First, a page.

"In 1609, after some expensive and not very successful attempts at settlement had been made, a new and more enlarged charter was given by the crown to the first colony in which the King granted to the Treasurer and Company of Adventurers of the City of London for the first colony in Virginia,' in absolute property, the lands extending along the sea coast 400 miles, and into the land throughout from sea to sea. This charter, which is a part of the special verdict in this cause, was annulled, so far as respected the rights of the company, by the judgment of the Court of King's Bench on a writ of quo warranto; but the whole effect allowed to this judgment was to revest in the crown the powers of government, and the title to the land within its limits.
" At the solicitation of those who held under the grant to the second or northern colony, a new and more enlarged charter was granted to the Duke of Lenox and others, in 1620, who were denominated the Plymouth Company, conveying to them in absolute property all the lands between fortieth and forty-eighth degrees of north latitude.
" Under this patent, New England has been in a great measure settled. The company conveyed to Henry Rosewell and others, in 1627, that territory which is now Massachusetts; and in 1628, a charter of incorporation, comprehending the powers of government, was granted to the purchasers.
"Great parts of New England were granted by this company, which, at length, divided their remaining lands among themselves; and in 1635, surrendered their charter to the crown. A patent was granted to Gorges for Maine, which was allotted to him in the division of property.
"All the grants made by the Plymouth Company, so far as we can learn, have been respected. In pursuance of the same principle, the King, in 1664, granted to the Duke of York the country of New England as far south as the Delaware Bay. His Royal Highness transferred New Jersey to Lord Berkeley and Sir George Carteret.
"In 1663, the crown granted to Lord Clarendon and others, the country lying between the thirty-sixth degree of north latitude and the river St. Mathos; and, in 1666, the proprietors obtained from the crown a new charter granting to them that province in the King's dominions in North America which lies from thirty-six degrees thirty minutes north latitude to the twenty-ninth degree, and from the Atlantic Ocean to the South Sea.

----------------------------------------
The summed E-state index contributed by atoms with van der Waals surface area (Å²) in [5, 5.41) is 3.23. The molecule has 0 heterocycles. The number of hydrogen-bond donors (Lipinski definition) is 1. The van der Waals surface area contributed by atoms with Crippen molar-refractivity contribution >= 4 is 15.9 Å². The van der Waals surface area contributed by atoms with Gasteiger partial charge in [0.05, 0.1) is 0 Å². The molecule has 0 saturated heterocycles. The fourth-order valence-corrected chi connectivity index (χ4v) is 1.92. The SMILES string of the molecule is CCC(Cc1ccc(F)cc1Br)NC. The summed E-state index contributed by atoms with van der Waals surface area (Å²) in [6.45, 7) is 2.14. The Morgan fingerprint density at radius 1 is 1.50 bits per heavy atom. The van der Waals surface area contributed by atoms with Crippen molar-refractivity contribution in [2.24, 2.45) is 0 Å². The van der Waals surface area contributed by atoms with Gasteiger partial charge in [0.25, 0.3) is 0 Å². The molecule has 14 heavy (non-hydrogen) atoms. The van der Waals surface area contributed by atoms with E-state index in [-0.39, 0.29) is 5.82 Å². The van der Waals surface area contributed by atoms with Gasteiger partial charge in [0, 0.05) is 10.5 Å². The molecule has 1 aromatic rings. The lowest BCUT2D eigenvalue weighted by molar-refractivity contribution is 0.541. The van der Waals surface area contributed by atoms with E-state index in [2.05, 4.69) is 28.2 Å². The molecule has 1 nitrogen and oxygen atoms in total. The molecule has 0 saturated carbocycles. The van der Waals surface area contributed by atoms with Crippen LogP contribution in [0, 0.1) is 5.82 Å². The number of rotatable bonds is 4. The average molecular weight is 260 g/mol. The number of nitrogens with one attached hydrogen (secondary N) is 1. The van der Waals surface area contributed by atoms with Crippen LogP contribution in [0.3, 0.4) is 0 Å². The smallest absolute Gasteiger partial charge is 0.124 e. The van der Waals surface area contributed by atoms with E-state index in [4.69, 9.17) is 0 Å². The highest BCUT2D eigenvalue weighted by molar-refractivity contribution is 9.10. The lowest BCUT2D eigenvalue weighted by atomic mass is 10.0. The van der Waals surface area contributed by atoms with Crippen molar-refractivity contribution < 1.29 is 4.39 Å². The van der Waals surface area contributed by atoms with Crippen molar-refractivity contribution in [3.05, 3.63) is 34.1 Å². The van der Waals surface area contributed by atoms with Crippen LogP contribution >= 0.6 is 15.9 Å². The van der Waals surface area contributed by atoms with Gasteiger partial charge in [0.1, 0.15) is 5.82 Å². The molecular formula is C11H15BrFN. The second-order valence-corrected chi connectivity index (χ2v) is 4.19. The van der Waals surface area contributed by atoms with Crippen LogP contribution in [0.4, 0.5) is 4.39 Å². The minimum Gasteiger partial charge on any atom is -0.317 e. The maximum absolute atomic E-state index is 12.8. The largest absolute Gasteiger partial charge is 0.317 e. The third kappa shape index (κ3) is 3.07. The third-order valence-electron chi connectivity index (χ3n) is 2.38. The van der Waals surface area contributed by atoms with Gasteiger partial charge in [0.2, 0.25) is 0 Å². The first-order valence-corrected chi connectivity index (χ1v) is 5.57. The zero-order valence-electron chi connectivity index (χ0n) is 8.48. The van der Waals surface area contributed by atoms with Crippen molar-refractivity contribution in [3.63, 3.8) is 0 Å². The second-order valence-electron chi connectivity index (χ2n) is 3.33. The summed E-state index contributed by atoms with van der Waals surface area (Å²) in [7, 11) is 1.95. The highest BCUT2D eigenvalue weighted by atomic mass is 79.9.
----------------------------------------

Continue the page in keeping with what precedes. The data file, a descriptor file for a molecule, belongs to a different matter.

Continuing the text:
"Thus has our whole country been granted by the crown while in the occupation of the Indians. These grants purport to convey the soil as well as the right of dominion to the grantees. In those governments which were denominated royal, where the right to the soil was not vested in individuals, but remained in the crown, or was vested in the colonial government, the King claimed and exercised the right of granting lands, and of dismembering the government at his will. The grants made out of the two original colonies, after the resumption of their charters by the crown, are examples of this. The governments of New England, New Jersey, New York, Pennsylvania, Maryland, and a part of Carolina, were thus created. In all of them, the soil, at the time the grants were made, was occupied by the Indians. Yet almost every title within those governments is dependent on these grants. In some instances, the soil was conveyed by the crown unaccompanied by the powers of government, as in the case of the northern neck of Virginia. It has never been objected to this, or to any other similar grant, that the title as well as possession was in the Indians when it was made, and that it passed nothing on that account."